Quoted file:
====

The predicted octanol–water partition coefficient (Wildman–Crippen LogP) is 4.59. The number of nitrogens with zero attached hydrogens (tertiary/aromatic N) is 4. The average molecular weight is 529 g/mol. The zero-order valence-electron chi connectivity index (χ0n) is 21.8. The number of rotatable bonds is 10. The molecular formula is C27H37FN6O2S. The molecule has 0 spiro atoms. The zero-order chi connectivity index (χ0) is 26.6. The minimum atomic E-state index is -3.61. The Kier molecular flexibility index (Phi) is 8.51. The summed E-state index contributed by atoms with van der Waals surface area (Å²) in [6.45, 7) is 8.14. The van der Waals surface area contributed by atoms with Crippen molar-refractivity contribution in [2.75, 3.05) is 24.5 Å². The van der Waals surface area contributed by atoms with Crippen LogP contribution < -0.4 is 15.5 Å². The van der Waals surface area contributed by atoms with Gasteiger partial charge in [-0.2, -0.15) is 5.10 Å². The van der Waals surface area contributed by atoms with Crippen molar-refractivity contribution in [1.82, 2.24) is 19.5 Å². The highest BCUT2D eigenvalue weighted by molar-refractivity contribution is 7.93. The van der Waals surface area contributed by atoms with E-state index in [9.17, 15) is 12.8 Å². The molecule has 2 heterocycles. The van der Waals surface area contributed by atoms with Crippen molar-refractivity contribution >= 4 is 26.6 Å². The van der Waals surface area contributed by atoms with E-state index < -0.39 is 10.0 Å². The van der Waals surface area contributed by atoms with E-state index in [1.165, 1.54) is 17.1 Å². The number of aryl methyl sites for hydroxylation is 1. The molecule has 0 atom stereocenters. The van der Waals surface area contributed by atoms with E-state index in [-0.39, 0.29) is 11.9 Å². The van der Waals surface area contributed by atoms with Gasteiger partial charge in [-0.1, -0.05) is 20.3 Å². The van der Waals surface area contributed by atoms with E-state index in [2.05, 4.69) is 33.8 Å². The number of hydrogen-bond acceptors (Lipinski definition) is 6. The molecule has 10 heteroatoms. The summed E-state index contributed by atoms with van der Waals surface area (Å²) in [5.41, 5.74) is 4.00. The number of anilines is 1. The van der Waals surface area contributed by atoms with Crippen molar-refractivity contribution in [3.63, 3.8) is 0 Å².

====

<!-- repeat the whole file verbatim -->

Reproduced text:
The predicted octanol–water partition coefficient (Wildman–Crippen LogP) is 4.59. The number of nitrogens with zero attached hydrogens (tertiary/aromatic N) is 4. The average molecular weight is 529 g/mol. The zero-order valence-electron chi connectivity index (χ0n) is 21.8. The number of rotatable bonds is 10. The molecular formula is C27H37FN6O2S. The molecule has 0 spiro atoms. The zero-order chi connectivity index (χ0) is 26.6. The minimum atomic E-state index is -3.61. The Kier molecular flexibility index (Phi) is 8.51. The summed E-state index contributed by atoms with van der Waals surface area (Å²) in [6.45, 7) is 8.14. The van der Waals surface area contributed by atoms with Crippen molar-refractivity contribution in [2.75, 3.05) is 24.5 Å². The van der Waals surface area contributed by atoms with Crippen LogP contribution < -0.4 is 15.5 Å². The van der Waals surface area contributed by atoms with Gasteiger partial charge in [-0.2, -0.15) is 5.10 Å². The van der Waals surface area contributed by atoms with Crippen molar-refractivity contribution in [1.82, 2.24) is 19.5 Å². The highest BCUT2D eigenvalue weighted by molar-refractivity contribution is 7.93. The van der Waals surface area contributed by atoms with E-state index in [9.17, 15) is 12.8 Å². The molecule has 2 heterocycles. The van der Waals surface area contributed by atoms with Crippen molar-refractivity contribution >= 4 is 26.6 Å². The van der Waals surface area contributed by atoms with E-state index < -0.39 is 10.0 Å². The van der Waals surface area contributed by atoms with E-state index in [1.165, 1.54) is 17.1 Å². The number of aryl methyl sites for hydroxylation is 1. The molecule has 0 atom stereocenters. The van der Waals surface area contributed by atoms with E-state index in [-0.39, 0.29) is 11.9 Å². The van der Waals surface area contributed by atoms with Gasteiger partial charge in [-0.1, -0.05) is 20.3 Å². The van der Waals surface area contributed by atoms with E-state index in [2.05, 4.69) is 33.8 Å². The number of hydrogen-bond acceptors (Lipinski definition) is 6. The molecule has 10 heteroatoms. The summed E-state index contributed by atoms with van der Waals surface area (Å²) in [5.41, 5.74) is 4.00. The number of anilines is 1. The van der Waals surface area contributed by atoms with Crippen molar-refractivity contribution in [3.63, 3.8) is 0 Å².